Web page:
‘Brothers, think of what you were when you were called. Not many of you were wise by human standards; not many of you were influential; not many of you were of noble birth. But God chose the foolish things of the world to shame the wise; God chose the weak things of the world to shame the strong. He chose the lowly things of this world and the despised things – and the things that are not – to nullify the things that are…’
Isn’t that brilliant! God intentionally chose those who the world would not choose. He did not target the well-qualified or the respectable, but instead, chose the low achievers and the people whose lives were a right mess (as a quick read through of 1Corinthians confirms).
The church then (and today) is living proof that salvation is not a human trick and is not to do with human wisdom or greatness. We look like a pathetic and feeble bunch compared to the wealth and celebrity and greatness of many in the world.
And the reason? So that on the last day, no-one may boast before Him. On the last day, no-one will say, ‘Of course he’s here in heaven… he was so wise, he knew so much… She was such a bright cookie – I knew she’d work it out eventually.’ No! On that day, apparently insignificant people who have responded to God’s word of the cross (the foolish message of the cross), will shame the one’s that the world in it’s wisdom would have chosen… the beautiful, the so-called ‘wise’, the rich, the famous, the powerful – and all who with them who turn their noses up at the word of the cross.
I used to be in a bible study home-group made up predominantly of professional working people most of whom had been Christians for many years. There was also a dear lady in the group from the local council estate. Her son was an alcoholic and drug addict, and her husband was chronically depressed. The family lived entirely on benefits and in worldly terms were nothing special. But this lady got saved. The striking thing about her was that although she was not academically bright… and though she was a new believer, she had a humble willingness to actually see what the Bible said (rather than assume that she knew the answer already), and so had understanding of the Scriptures that put the entire group to shame. And God gets all the glory!
I have a Christian friend who has been in and out of work – eight jobs in six years and various spells of unemployment. I have sometimes (perhaps naively) thought to myself that if things don’t work out for me I could get a job in Tesco. My friend aspires to work in Tesco – he has applied several times, but they won’t have him! He is inarticulate; he has no qualifications, but… he understands the gospel, loves Jesus, and is one of the best evangelists I know. The world would never choose him – not in a month of Sunday’s, but God is glorified through him.
God uses the weak, lowly and despised to shame the proud and strong. Glory be to God!
James 2:5 ‘Has not God chosen those who are poor in the eyes of the world to be rich in faith and to inherit the kingdom he promised to those who love him.’
Yes he has – because that way, no one will boast before him. And he will receive all the glory. God uses the lowly to shame the wise. That’s the way God operates… and so it should drive us to the places we have avoided, and cause us to sit a bit more loosely to the humanly ‘strategic’ places. The council estates of Britain are great places to be doing gospel ministry!!! Interestingly in James 1:18, James tells us that is through the word of truth that God chose to give us birth. God chooses and draws people to himself, as the word of the gospel goes out (it’s the gospel that brings people to new birth). So we must have confidence to preach God’s word in the so-called ‘hard to reach’ places.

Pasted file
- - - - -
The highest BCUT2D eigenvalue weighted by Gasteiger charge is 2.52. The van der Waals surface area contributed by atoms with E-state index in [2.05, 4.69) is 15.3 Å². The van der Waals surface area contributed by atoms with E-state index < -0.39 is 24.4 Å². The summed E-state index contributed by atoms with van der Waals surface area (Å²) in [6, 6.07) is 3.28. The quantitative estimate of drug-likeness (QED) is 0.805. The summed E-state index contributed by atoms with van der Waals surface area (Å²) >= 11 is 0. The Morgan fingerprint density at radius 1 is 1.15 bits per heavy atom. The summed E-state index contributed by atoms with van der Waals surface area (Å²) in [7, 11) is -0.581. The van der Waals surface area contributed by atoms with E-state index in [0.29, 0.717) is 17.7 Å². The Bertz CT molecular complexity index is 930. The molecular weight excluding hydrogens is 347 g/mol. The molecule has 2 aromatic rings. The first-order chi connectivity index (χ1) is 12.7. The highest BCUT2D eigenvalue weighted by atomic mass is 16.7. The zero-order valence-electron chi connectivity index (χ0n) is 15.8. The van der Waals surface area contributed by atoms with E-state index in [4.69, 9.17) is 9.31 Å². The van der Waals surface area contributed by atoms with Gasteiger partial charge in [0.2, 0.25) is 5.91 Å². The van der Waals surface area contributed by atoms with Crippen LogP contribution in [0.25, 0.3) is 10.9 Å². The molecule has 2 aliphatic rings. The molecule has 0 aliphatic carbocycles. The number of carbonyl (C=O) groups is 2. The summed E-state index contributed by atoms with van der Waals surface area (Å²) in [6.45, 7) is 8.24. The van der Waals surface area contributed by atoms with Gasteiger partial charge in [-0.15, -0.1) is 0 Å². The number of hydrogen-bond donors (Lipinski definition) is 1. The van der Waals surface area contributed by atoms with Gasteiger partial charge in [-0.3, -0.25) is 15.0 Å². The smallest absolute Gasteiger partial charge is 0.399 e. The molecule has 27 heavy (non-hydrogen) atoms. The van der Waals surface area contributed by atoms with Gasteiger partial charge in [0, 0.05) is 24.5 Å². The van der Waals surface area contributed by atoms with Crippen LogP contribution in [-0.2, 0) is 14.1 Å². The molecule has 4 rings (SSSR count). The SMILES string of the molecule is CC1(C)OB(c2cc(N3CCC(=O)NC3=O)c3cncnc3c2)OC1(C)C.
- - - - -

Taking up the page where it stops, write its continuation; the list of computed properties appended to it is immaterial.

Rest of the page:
So first, for his glory (and through the gospel), God chooses the places and people that we would never choose. Second…
It’s a big issue anywhere, but I reckon helping people deal with conflict has got to be up there as one of the big issues for discipleship on council estates. Anger, violence, harsh words, lack of self-control has got to be one of the most destructive sins we see again amongst friends and family. Of course, on the other hand, I don’t want to suggest that middle class self-control and ‘restraint’ is any more godly. We’re not talking about polite passive-aggression as any solution!
Firstly, let’s think about conflict amongst Christians. Surely, resolving conflict peaceably has got to be one of the key counter-cultural elements of the church community. This is a key way in which we are different from the world. How do we do it?Turning to the New Testament it seems to me that being “in Christ” changes everything about how we deal with one another. This is the starting point for how Paul views other believers e.g. Rom 16:2, 3, 7, 8, 9, 10, 11b, 12, 22. When there’s conflict in Corinth, what does Paul ask Euodia and Syntyche to do? they are “to agree with each other in the Lord” (Phil 4:2). Not just get on with each other, but to submit their conflict to their both “being in Christ”. This is the framework or atmosphere in which we are to view each other as Christians, and how we are to view conflict with one another. What implications does this have?
1. I cannot distance myself from you as if you are a thing or an object because we are united in Christ. Whatever issue divides us, it is smaller than Christ.
2. When I look at you I must remember that I am dealing with a member of Christ, yes even Christ himself. When I wound/lie to/manipulate/rage at/hate you, I am doing all these things to the body of Christ.
3. All Christ’s promises are as true for you as they are for me.